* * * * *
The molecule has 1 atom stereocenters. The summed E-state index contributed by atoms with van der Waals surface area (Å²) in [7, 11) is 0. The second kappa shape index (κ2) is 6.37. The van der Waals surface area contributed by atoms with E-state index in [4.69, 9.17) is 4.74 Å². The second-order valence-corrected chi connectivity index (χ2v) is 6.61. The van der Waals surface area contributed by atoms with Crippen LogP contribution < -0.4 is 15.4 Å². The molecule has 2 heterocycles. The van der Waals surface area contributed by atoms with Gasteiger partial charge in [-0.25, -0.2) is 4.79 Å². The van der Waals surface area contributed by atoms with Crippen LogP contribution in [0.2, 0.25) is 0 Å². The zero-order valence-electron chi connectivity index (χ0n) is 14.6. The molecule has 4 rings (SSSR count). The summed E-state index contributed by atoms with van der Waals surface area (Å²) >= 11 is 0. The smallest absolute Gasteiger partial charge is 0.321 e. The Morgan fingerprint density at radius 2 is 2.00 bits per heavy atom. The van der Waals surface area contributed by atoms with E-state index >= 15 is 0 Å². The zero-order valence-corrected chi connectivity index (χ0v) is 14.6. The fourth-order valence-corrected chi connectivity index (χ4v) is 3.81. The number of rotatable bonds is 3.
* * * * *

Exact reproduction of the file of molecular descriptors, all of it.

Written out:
The molecule has 1 atom stereocenters. The summed E-state index contributed by atoms with van der Waals surface area (Å²) in [7, 11) is 0. The second kappa shape index (κ2) is 6.37. The van der Waals surface area contributed by atoms with E-state index in [4.69, 9.17) is 4.74 Å². The second-order valence-corrected chi connectivity index (χ2v) is 6.61. The van der Waals surface area contributed by atoms with Crippen LogP contribution < -0.4 is 15.4 Å². The molecule has 2 heterocycles. The van der Waals surface area contributed by atoms with Gasteiger partial charge in [-0.25, -0.2) is 4.79 Å². The van der Waals surface area contributed by atoms with Crippen LogP contribution in [0.2, 0.25) is 0 Å². The zero-order valence-electron chi connectivity index (χ0n) is 14.6. The molecule has 4 rings (SSSR count). The summed E-state index contributed by atoms with van der Waals surface area (Å²) >= 11 is 0. The smallest absolute Gasteiger partial charge is 0.321 e. The Morgan fingerprint density at radius 2 is 2.00 bits per heavy atom. The van der Waals surface area contributed by atoms with E-state index >= 15 is 0 Å². The zero-order valence-corrected chi connectivity index (χ0v) is 14.6. The fourth-order valence-corrected chi connectivity index (χ4v) is 3.81. The number of rotatable bonds is 3.